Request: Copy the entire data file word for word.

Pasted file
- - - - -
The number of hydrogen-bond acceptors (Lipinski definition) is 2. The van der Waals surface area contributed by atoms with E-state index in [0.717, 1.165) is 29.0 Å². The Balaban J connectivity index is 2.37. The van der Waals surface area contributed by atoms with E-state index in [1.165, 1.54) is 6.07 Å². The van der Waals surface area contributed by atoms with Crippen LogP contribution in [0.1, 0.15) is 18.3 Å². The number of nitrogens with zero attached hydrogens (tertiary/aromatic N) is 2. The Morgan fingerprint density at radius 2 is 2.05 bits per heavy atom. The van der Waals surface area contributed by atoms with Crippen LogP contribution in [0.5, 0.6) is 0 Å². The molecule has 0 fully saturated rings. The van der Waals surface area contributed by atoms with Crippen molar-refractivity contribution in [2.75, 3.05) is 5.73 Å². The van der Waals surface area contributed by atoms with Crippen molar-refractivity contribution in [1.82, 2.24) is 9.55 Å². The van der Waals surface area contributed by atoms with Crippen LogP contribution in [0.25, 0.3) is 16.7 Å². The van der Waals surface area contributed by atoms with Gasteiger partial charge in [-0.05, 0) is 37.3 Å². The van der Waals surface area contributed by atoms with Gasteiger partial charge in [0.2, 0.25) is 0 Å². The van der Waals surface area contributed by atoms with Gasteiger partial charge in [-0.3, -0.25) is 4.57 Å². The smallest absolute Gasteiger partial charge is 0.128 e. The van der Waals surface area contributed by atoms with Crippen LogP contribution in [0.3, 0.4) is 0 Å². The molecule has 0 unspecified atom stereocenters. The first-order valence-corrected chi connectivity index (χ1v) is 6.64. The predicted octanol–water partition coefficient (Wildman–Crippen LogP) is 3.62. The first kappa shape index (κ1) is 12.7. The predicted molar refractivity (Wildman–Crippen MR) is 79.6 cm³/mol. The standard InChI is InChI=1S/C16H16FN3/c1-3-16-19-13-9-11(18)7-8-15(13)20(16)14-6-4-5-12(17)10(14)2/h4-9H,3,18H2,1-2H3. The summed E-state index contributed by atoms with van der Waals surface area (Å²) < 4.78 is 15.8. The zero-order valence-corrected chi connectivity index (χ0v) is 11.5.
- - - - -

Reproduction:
The number of hydrogen-bond acceptors (Lipinski definition) is 2. The van der Waals surface area contributed by atoms with E-state index in [0.717, 1.165) is 29.0 Å². The Balaban J connectivity index is 2.37. The van der Waals surface area contributed by atoms with E-state index in [1.165, 1.54) is 6.07 Å². The van der Waals surface area contributed by atoms with Crippen LogP contribution in [0.1, 0.15) is 18.3 Å². The number of nitrogens with zero attached hydrogens (tertiary/aromatic N) is 2. The Morgan fingerprint density at radius 2 is 2.05 bits per heavy atom. The van der Waals surface area contributed by atoms with Crippen LogP contribution in [0.5, 0.6) is 0 Å². The molecule has 0 fully saturated rings. The van der Waals surface area contributed by atoms with Crippen molar-refractivity contribution in [2.75, 3.05) is 5.73 Å². The van der Waals surface area contributed by atoms with Crippen molar-refractivity contribution in [1.82, 2.24) is 9.55 Å². The van der Waals surface area contributed by atoms with Crippen LogP contribution in [0.25, 0.3) is 16.7 Å². The van der Waals surface area contributed by atoms with Gasteiger partial charge in [-0.05, 0) is 37.3 Å². The van der Waals surface area contributed by atoms with Gasteiger partial charge in [0.2, 0.25) is 0 Å². The van der Waals surface area contributed by atoms with Gasteiger partial charge in [-0.3, -0.25) is 4.57 Å². The smallest absolute Gasteiger partial charge is 0.128 e. The van der Waals surface area contributed by atoms with Crippen LogP contribution in [0.3, 0.4) is 0 Å². The molecule has 0 unspecified atom stereocenters. The first-order valence-corrected chi connectivity index (χ1v) is 6.64. The predicted octanol–water partition coefficient (Wildman–Crippen LogP) is 3.62. The first kappa shape index (κ1) is 12.7. The predicted molar refractivity (Wildman–Crippen MR) is 79.6 cm³/mol. The standard InChI is InChI=1S/C16H16FN3/c1-3-16-19-13-9-11(18)7-8-15(13)20(16)14-6-4-5-12(17)10(14)2/h4-9H,3,18H2,1-2H3. The summed E-state index contributed by atoms with van der Waals surface area (Å²) < 4.78 is 15.8. The zero-order valence-corrected chi connectivity index (χ0v) is 11.5.